Violent protests erupted across Lebanon on Saturday after the country’s currency plummeted to a new record low, amid an economic crisis that poses the biggest threat to its stability since the 1975-1990 civil war.
The Lebanese pound has lost roughly 85 percent of its value in recent months and slid to a record new low on Saturday, falling to 12,500 pounds to the US dollar on the black market, though the official rate remains at roughly 1,500 pounds to the dollar.
In response, there was a protest near the parliament in Beirut, during which protesters briefly stormed a reinforced gate leading into the compound, only to be repelled by riot police firing tear gas canisters.
“We are hungry. It is that simple. That is why we are taking part here,” said one protester
Additional protests were held in Tripoli, Sidon, and Tyre, with road blockades reported throughout the country.
Lebanon is heavily reliant on imports, particularly of commodities and consumer goods, and recent price surges have worsened the situation for an already beleaguered population, now living under the specter of potential widespread hunger.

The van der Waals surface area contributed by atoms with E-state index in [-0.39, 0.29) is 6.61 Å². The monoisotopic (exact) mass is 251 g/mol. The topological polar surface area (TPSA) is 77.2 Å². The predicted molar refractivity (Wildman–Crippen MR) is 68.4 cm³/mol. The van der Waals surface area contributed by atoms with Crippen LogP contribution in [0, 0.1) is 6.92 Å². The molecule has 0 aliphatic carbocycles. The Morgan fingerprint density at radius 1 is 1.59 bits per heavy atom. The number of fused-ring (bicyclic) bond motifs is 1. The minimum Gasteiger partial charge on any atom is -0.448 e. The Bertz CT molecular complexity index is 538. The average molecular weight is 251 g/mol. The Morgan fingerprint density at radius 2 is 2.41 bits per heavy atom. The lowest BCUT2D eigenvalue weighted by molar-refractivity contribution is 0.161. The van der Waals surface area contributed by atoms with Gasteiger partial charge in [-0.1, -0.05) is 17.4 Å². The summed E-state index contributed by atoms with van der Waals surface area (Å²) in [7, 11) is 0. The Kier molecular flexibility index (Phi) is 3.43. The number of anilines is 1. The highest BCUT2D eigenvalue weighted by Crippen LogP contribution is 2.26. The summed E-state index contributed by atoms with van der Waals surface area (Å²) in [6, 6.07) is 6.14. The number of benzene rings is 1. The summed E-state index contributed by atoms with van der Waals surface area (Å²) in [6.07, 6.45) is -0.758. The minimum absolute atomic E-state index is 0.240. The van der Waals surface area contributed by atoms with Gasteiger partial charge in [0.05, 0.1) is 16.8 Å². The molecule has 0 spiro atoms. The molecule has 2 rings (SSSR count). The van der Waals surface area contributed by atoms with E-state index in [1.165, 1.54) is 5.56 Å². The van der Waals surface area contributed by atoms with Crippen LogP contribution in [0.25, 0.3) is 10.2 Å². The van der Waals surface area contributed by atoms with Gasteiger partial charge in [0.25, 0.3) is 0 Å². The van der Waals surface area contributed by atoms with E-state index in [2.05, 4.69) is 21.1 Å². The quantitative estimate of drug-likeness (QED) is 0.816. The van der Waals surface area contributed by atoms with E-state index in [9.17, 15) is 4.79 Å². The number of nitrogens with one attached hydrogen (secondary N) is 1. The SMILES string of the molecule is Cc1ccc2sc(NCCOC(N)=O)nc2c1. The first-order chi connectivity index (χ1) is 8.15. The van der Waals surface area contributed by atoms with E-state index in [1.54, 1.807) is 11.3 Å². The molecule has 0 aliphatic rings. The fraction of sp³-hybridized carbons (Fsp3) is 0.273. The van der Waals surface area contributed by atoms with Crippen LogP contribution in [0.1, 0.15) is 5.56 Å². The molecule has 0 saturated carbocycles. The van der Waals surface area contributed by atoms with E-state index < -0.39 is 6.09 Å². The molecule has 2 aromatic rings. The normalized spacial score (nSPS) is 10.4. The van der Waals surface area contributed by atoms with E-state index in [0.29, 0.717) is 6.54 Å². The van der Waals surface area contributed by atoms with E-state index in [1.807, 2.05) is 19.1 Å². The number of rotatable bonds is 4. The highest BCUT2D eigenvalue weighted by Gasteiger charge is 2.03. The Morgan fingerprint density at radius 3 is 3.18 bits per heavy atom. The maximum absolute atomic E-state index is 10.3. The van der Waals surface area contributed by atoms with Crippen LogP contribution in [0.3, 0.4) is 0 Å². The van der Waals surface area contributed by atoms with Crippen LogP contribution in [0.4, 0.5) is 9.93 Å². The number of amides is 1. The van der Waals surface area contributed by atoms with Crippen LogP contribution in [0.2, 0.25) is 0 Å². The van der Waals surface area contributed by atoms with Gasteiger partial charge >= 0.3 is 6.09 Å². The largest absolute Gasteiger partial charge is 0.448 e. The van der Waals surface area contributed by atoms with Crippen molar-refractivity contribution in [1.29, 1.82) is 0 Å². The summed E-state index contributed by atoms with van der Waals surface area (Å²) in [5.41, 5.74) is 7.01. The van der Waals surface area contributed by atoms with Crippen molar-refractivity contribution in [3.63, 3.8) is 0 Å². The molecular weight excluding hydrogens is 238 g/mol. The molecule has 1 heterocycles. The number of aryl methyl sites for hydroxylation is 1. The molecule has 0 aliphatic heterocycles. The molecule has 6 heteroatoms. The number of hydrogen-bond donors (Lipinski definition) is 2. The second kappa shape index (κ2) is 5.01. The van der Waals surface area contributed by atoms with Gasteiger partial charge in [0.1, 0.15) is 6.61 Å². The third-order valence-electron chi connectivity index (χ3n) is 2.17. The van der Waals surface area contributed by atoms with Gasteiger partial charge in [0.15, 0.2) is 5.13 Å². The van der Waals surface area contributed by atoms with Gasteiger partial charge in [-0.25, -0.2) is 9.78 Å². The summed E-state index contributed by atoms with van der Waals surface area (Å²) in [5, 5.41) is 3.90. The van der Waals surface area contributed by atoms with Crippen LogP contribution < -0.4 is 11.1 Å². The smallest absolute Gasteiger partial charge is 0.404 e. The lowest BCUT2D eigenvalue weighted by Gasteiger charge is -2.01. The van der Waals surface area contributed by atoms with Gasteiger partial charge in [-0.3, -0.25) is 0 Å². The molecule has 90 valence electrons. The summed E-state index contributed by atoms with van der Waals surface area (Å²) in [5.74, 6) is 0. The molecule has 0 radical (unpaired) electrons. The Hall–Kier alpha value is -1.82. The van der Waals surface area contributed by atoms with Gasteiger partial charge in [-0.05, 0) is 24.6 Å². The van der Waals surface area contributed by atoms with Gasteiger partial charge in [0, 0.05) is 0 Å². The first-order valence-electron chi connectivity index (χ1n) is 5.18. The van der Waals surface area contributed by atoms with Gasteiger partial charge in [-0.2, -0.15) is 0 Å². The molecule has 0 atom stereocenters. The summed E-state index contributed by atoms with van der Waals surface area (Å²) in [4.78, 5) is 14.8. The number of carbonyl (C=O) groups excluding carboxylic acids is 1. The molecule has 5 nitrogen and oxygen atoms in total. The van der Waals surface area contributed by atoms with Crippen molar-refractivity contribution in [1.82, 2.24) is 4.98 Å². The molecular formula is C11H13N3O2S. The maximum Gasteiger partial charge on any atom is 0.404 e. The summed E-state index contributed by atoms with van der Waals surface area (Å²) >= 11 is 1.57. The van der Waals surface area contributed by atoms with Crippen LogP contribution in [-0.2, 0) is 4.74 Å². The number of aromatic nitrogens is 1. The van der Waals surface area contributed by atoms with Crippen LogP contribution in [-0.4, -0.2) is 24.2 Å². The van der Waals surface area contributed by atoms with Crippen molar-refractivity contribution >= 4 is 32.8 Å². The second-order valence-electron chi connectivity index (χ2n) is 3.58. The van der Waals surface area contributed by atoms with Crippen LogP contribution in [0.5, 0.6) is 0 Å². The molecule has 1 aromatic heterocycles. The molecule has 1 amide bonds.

Lebanese Energy Minister Raymond Ghajar said that cash to fund power generation was running out, warning that the country may be plunged into darkness by April.
The country’s crisis began in October 2019 and has worsened with each passing month, as political spats between rival factions have prevented the formation of a new cabinet.
Meanwhile, Lebanon’s GDP is estimated to have shrunk by at least 19.2 percent in 2020 alone, as the country’s debt ballooned to $90 billion – 170 percent of GDP – last year, and the government defaulted on debt repayments for the first time in its history.
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Lebanon’s precarious economic situation was greatly exacerbated by the coronavirus pandemic, with the massive explosion at the Beirut port facility in August 2020 adding further insult to injury, marking a significant tragedy for the country and compounding a lack of confidence in the government.
The blast claimed the lives of over 200 people, while a further 6,000 or so were injured and numerous city blocks were levelled.
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French Foreign Minister Jean-Yves Le Drian, who has led international efforts to break the deadlock in Lebanon and bring the country back from the brink, gave a stark assessment of the reality facing its population.
“I do believe that it is still not too late, but we’re running out of time before total collapse,” he said on Thursday.
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